7
views
0
recommends
+1 Recommend
0 collections
    0
    shares
      • Record: found
      • Abstract: not found
      • Article: not found

      Cigarette smoking and autoimmune disease: what can we learn from epidemiology?

      ,

      Lupus

      SAGE Publications

      Read this article at

      ScienceOpenPublisher
      Bookmark
          There is no author summary for this article yet. Authors can add summaries to their articles on ScienceOpen to make them more accessible to a non-specialist audience.

          Related collections

          Most cited references 91

          • Record: found
          • Abstract: not found
          • Article: not found

          Epidemiology and Estimated Population Burden of Selected Autoimmune Diseases in the United States

            Bookmark
            • Record: found
            • Abstract: not found
            • Article: not found

            The shared epitope hypothesis. an approach to understanding the molecular genetics of susceptibility to rheumatoid arthritis

              Bookmark
              • Record: found
              • Abstract: found
              • Article: not found

              Quantification of the influence of cigarette smoking on rheumatoid arthritis: results from a population based case-control study, using incident cases.

              To quantify the influence of cigarette smoking on the risk of developing rheumatoid arthritis (RA). 679 cases and 847 controls included during May 1996-June 2000 in a case-control study, using incident cases, comprising the population aged 18-70 years of a defined area of Sweden, were investigated. A case was defined as a person from the study base who received for the first time a diagnosis of RA using the 1987 American College of Rheumatology criteria, and controls were randomly selected from the study base. Self reported smoking habits among cases and controls, and rheumatoid factor status among cases were registered. The incidence of RA in current smokers, ex-smokers, and ever-smokers, respectively, was compared with that of never-smokers. Current smokers, ex-smokers, and ever-smokers of both sexes had an increased risk for seropositive RA (for ever-smokers the odds ratio was 1.7 (95% confidence interval (95% CI) 1.2 to 2.3) for women, and 1.9 (95% CI 1.0 to 3.5) for men), but not for seronegative RA. The increased risk was only apparent among subjects who had smoked > or =20 years, was evident at an intensity of smoking of 6-9 cigarettes/day, and remained for up to 10-19 years after smoking cessation. The risk increased with increasing cumulative dose of smoking. Smokers of both sexes have an increased risk of developing seropositive, but not seronegative, RA. The increased risk occurs after a long duration, but merely a moderate intensity, of smoking and may remain for several years after smoking cessation.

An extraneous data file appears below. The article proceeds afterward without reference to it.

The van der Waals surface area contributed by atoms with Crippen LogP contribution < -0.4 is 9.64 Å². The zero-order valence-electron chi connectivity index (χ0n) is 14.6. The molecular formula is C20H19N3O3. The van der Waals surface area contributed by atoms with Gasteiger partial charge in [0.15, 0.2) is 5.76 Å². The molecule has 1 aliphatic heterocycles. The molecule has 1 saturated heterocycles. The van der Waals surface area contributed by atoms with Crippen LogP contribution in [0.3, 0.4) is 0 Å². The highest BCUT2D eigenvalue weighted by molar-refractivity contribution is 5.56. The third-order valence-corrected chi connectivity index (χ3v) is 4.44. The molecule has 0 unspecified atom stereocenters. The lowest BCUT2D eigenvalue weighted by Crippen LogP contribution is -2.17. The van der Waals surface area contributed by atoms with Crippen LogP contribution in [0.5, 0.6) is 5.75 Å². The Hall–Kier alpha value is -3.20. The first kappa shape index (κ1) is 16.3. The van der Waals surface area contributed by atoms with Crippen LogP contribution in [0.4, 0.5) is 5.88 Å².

Bookmark

                Author and article information

                Journal
                Lupus
                Lupus
                SAGE Publications
                0961-2033
                1477-0962
                July 02 2016
                July 02 2016
                : 15
                : 11
                : 737-745
                Article
                10.1177/0961203306069344
                © 2016

                Comments

                Comment on this article